I can’t imagine doing anything else in my life at the moment because I love what I do so much. Sure, I had other plans and ideas of what I’d imagine myself working as when I was in university, but reality doesn’t always reflect our plans. I don’t regret any of the decisions I made leading up to this day, and every day I’ve lived in Spain so far. Am I lucky? Do I deserve it? Is it fate? All I know is that I waking up looking forward to my day and going to work has had a lot to do with it. That and working really hard. But because I’m happy with my job, it makes working hard feel faint.

Sometimes what we plan doesn’t exactly pan out the way we expect, but life isn’t about planning…

…it’s about living.

Signing off –

Shamim Sobhani

Photo credit: Luca Upper @lucistan

Chronicles of L.I.V.E.S-Living In Very Entertaining Situations

Chronicles of L.I.V.E.S-Living In Very Entertaining Situations

I walk into a bank and request to open an account. I understand half of what the teller’s saying, partly because of the thick Spanish accent along with the lisp and the vocabulary words which are different than from what I’m used to.

I never thought in a million years that Spain Spanish could sound so different than the rest of the Spanish speaking world. My bad. My ignorance. I should have moved to Spain more prepared.

Speaking Spanish as a foreign language, as a second language all day long is a challenge in itself, but I’m also expected to change my accent and use of words to match and accommodate to those of the natives of this land because I happened to learn Spanish in Latin America. It’s not that I think Latin American Spanish is better than Spain Spanish, but after learning a whole new language from scratch over 15 years ago, it doesn’t seem too much to ask to cut me some slack, so please, consider my situation before asking me and the like to re-learn the language when all you have to do is make in a tiny bit of effort on your end.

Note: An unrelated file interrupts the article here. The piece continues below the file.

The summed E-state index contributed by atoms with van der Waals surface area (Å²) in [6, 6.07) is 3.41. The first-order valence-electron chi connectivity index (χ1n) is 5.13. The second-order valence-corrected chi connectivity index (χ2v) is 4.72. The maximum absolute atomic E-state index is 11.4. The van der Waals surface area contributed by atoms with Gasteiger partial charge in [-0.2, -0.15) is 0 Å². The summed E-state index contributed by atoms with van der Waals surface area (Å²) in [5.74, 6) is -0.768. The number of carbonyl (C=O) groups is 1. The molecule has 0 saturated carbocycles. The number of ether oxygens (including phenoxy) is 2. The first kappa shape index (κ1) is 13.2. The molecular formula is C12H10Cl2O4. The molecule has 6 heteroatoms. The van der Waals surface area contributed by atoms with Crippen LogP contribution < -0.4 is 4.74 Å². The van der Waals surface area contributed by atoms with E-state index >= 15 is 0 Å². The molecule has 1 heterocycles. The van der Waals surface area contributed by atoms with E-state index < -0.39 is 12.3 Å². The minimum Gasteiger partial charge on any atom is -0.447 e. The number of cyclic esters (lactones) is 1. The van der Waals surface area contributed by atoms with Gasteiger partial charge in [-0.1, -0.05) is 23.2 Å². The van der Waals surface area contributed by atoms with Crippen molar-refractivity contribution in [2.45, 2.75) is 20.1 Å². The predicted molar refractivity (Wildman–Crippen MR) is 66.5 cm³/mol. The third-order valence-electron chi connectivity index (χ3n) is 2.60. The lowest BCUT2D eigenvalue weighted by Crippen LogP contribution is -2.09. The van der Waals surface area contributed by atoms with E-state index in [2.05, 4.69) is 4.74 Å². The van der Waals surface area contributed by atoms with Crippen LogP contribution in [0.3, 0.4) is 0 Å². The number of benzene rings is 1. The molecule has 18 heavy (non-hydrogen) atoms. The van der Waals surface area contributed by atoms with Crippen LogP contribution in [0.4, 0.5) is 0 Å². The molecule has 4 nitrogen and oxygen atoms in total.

Back to the bank teller. If I can’t understand her, it makes sense to say that she can´t understand me either. Me, throwing in foreign words into the conversation, coupled with my foreign/Latin American accent, does’t make this employee a happy camper!

If attempting to talk with a bank teller, face to face, is a challenge, then imagine me calling the bank up on the telephone. It’s like speaking to a robot. Hello, Wall-E.

These are the days of my L.I.V.E.S – Living In Very Entertaining Situations.

Featured image photo by nxphotography.uk.

Signing off –

Shamim Sobhani

A Discourse on Coffee Break

A Discourse on Coffee Break

In a follow-up to my latest post From Canada to Europe. Reflections of an expat, I wanted to share an anecdote about a cultural experience. Have you ever found yourself in a situation where you weren’t sure how to act? Living in Spain, I’ve witnessed that Spanish people appreciate time spent with friends. It’s appreciated even more when you’re a foreigner and you try to include yourself in social gatherings. It shows that you care about getting to know them. In my case it hasn’t been any different. I work at a job in Spain where my co-workers appreciate it when I spend my coffee break with them, especially if they invite me. It’s almost a rule of thumb to not refuse an offer like that. “Coffee break” isn’t limited to coffee only. It’s more about drinking something or having a snack with them. To me this means that the Spanish value “people” time. Coffee breaks also provide a space for building and strengthening relationships. I’m all for that. However, I’ve come to face a small dilemma: I’m a busy body and have recently been working on several projects simultaneously (and I enjoy all of them), and so I like to take advantage of the little free time I have and work on them during my breaks. This doesn’t mean that I don’t like spending time with my co-workers; it just means that I like to be efficient. This is a difference I’ve noticed between the Canadian/American culture and the Spanish culture. I’m aware that my co-workers may notice when I´m not around during our breaks, so I thought a temporary solution would be to divide my free time or coffee breaks between my co-workers and my projects. I also thought of getting more data so that I could be around my co-workers while working on my cell phone instead of having to use a computer in a separate office. I wouldn’t want to push anyone’s sensitive button! Is there anyone out there who feels like there could be a better solution? Do you agree with me? Your opinions are welcome!

Singing off –

Shamim Sobhani

 

The featured image is courtesy of Daria Nepriakhina.